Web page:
New jumbo Korean IPO launches roadshows

Macquarie Korea Infrastructure Fund hopes to follow in the footsteps of Lotte Shopping with Korea's second $1 billion plus IPO of the year.
Macquarie Korea Infrastructure Fund kicked off roadshows for its IPO yesterday (February 22) after setting a price range that will net proceeds of $960 million to $1.16 billion.

Four existing investors have decided to sell up to 63.16 million existing shares, which will result in a split of 54% primary shares and 46% secondary shares. The largest vendor is the Government Employees Pension Fund, which currently owns 22.2% of the fund.

The other sellers are The Korea TeachersÆ Pension, which holds 9.6%, Kyobo Life Insurance, which has 7.2%, and Dongbu Life Insurance, which has a 3.2% stake. None of the four are selling their entire stake.

Macquarie Securities and Merrill Lynch are joint arrangers of the deal, with Good Morning Shinhan Securities and Samsung Securities running the domestic offering. Post greenshoe, total proceeds could rise to $1.34 billion.

The deal will also have a split of 71% GDRÆs and 29% common shares. The domestic price range has been set at Won6,800 to Won8,250 per share, which corresponds to a GDR range of $7.02 to $8.52. One GDR equals one common share.

At the bottom of the price range, the fund will be valued at discount of about 14% to 21% to its net present value based on syndicate research. This compares with an average discount of 10% to 15% for other listed infrastructure funds.

In terms of yield, the IPO will offer 4.8% to 5.9% based on a 100% pay-out ratio. The fund has guaranteed that the 2006 yield will be at least Won400 per share.

However, since the fund is only listing in March, the annualized yield will be slightly higher than the nine months yield. One observer calculates that this will equate to 6.3% based on a price of Won8,000 per share.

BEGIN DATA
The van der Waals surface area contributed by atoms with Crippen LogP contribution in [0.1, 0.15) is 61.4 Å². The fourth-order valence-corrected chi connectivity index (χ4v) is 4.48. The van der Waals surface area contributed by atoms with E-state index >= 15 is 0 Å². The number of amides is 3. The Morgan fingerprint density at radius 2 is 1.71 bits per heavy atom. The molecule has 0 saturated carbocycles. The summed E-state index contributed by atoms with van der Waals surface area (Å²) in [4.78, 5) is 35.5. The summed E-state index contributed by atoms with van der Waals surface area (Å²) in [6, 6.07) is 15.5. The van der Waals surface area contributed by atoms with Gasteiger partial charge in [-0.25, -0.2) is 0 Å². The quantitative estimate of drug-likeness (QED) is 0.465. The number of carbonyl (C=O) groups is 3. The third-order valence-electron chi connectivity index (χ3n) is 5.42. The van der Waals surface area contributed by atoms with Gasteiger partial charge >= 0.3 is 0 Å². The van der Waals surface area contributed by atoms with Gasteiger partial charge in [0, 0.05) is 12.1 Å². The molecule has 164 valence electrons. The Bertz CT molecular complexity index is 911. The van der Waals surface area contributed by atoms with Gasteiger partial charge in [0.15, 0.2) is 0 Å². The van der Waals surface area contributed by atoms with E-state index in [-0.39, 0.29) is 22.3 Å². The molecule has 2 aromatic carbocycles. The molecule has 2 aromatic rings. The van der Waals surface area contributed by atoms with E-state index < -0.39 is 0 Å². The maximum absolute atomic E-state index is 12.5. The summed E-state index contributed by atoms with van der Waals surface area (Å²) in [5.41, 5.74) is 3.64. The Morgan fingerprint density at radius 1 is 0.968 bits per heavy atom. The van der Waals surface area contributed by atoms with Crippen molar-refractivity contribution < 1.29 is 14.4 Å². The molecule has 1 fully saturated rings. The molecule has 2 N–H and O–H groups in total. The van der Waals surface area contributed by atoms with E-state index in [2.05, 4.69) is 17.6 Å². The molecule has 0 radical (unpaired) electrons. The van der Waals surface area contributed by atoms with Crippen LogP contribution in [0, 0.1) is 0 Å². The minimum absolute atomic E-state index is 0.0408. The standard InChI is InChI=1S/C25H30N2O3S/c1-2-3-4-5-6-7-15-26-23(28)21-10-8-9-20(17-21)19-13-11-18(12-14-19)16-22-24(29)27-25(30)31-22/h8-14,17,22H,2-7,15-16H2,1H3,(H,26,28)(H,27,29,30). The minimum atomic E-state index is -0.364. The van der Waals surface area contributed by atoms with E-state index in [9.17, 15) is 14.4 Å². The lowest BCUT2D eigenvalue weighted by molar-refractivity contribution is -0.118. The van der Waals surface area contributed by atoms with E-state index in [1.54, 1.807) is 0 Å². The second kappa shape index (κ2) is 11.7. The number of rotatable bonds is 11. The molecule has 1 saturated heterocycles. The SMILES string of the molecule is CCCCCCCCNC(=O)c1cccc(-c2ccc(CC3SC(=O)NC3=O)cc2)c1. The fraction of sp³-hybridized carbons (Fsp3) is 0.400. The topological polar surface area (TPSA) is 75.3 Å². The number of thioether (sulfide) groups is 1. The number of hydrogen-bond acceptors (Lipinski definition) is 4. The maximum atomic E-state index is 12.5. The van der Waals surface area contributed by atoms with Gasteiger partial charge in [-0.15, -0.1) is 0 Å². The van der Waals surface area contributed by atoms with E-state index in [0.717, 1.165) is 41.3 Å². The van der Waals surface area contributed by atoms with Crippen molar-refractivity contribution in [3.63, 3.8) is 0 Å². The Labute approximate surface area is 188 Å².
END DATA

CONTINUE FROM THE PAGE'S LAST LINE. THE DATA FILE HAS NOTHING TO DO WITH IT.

Fund managers say this looks attractive compared with an average 2.2% yield in the Korean market. It also compares favourably with other international funds, which on average pay just over 4%.

ôThese kinds of funds are very hot among long-term funds around the region at the moment, so the offer should be popular,ö says one asset manager. He cites diversification as a key reason to buy the new vehicle since it will be the first toll road or infrastructure play to list in the Korean market.

At the same time, the dealÆs novelty value makes it harder to value and some observers believe investors may hesitate to buy in, or limit their orders towards the bottom of the range.

One banker familiar with the offering also plays down the fact that a large portion of the shares will come from existing shareholders. Some might interpret this as a lack of confidence in the longer-term prospects of a fund, which was only established in January 2003.

ôThe main reason most of them are selling is to rebalance their portfolios,ö he comments. ôThe Government Employees Pension Fund, for example, has a pretty significant exposure to this particular stock as an investment.ö

The new and existing shares combined will account for about 40% of the total share capital pre-greenshoe. Existing shareholders who are not selling in the IPO will be subject to a lock-up of at least six months. As a result, this will essentially also make up the free-float at the time of listing.

The Shinhan Group, which currently holds a combined 15% of the fund, and Macquarie International Holdings, which has a 5.1% stake, have agreed to a longer lock-up of 12 months. They have done so because of their role as the manager of the fund through their 50-50 joint venture Macquarie Shinhan Infrastructure Asset Management Co.

MKIF has invested (or made commitments to invest) more than Won1.9 trillion ($1.94 billion) in 14 assets, consisting of 13 toll roads or tunnels and one railway. These assets are expected to generate a steady and gradually increasing income stream. Observers believe this will be complemented by the fundÆs growth potential as projects currently under construction become operational and the fund continues to invest in new infrastructure projects.

Over time, the fund is also expected to benefit from the refinancing of debt held by the various project concession companies, as well as the potential to increase the leverage of the fund.

ôThe average gearing for the fund at the moment is about 40% (primarily held by the concession companies), while typical toll road asset gearing is about 70%,ö one observer concludes. ôSo there is quite an opportunity to add more debt and to either return cash to shareholders and boost the dividend yield, or to increase investments into new projects.ö

The book-building will close on March 6 and the price is expected to be fixed on the following day. The shares are scheduled to start trading in London on March 14 and in Seoul the following day.


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